It's the End of the World As We Know It, and She Feels Fine: Kirsten Dunst Embraces Misery in 'Melancholia'
Kirsten Dunst needs a jolt. It’s 10 a.m. on the first Sunday of this year’s Toronto Film Festival, where Lars von Trier’s apocalyptic new drama Melancholia is making its North American debut. And though she arrives not a second late – punctuality is a point of pride with the Point Pleasant, New Jersey, native – the jetlag is beginning to show.
“Look at me, this is totally pathetic,” she says with a bemused grin. “Coca-Cola in one hand, a coffee in the other. Coca-Cola is absolutely terrible for you, but I drink it anyway. It’s one way to start the morning.”
By now, it doesn’t take a well-honed Spidey sense to recall that, almost exactly a year ago, Tobey Maguire (35), Kirsten Dunst (28) and director Sam Raimi (age unimportant) parted ways with Sony Pictures and Marvel over the studio's decision to send superhero alter ego Peter Parker back to high school, essentially changing horses midstream and rebooting a billion-dollar franchise still seemingly at the peak of its powers.
Rick Riordan’s Percy Jackson & the Olympians series may not have risen to the heights of world-conquering success that J. K. Rowling’s Harry Potter books did, but to young, adventure-loving readers and fans of Greek mythology, the San Antonio-born author’s page-turners are indispensable. That they would eventually land on the big screen seemed a no-brainer.
With Christmas, Kwanzaa and Festivus just a week away, the holiday season is in full swing, the malls are packed with last-minute shoppers, and the city's indie theaters are playing host to some of the year's most satisfying films.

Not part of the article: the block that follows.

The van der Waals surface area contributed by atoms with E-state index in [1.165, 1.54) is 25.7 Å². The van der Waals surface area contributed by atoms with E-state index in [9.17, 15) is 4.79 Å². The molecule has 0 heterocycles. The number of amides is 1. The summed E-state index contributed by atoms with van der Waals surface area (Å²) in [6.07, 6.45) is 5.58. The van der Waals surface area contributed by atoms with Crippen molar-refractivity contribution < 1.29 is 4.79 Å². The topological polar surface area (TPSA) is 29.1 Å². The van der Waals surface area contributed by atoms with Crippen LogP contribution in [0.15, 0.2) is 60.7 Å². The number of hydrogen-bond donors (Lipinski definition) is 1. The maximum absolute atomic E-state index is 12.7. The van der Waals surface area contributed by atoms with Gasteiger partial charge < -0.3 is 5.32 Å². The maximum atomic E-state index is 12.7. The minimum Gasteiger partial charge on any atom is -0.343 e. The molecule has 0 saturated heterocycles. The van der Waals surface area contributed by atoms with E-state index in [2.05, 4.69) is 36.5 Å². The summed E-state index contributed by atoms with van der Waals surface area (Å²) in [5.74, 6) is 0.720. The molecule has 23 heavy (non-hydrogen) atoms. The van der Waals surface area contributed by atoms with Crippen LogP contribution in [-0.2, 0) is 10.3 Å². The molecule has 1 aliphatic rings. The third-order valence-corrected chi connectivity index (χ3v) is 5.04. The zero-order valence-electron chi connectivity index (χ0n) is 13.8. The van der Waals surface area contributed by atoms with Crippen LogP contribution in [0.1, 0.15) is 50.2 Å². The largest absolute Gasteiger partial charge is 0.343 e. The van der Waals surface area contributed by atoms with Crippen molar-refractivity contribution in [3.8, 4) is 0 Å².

With the Dec. 31 deadline for 2009 Academy Award consideration fast approaching and at least one surefire Best Picture contender – Jason Reitman's Up in the Air – arriving at theaters this weekend, it's a perfect time to catch a movie. As always, here's a list of the finest films now playing at your local indie theaters.
Based on Danish director Susanne Bier’s 2004 drama, Jim Sheridan’s sure-handed remake is not about a torrid love triangle, as the film’s ad campaign provocatively suggests. It is about Sam, a dedicated husband, father and Marine whose experiences as a Taliban prisoner in Afghanistan leave him bitterly withdrawn from his family and tortured by guilt.
Sam (Tobey Maguire) is his father’s golden child, a onetime football star who married his high-school sweetheart (Natalie Portman) and went on to serve his country. He prepares for a fourth tour in Afghanistan without complaint, not because he misses the heady rush of combat but because he takes pride in his work.
No, it’s not quite the return of John Carpenter that longtime fans have been anxiously awaiting since the 61-year-old director’s last film, 2001’s underrated Ghosts of Mars. But that’s no reason to scoff at the news that Ronald Moore, the creative force behind the Sci-Fi Channel’s much-heralded Battlestar Galactica relaunch, is planning a prequel to Carpenter’s 1982 classic The Thing.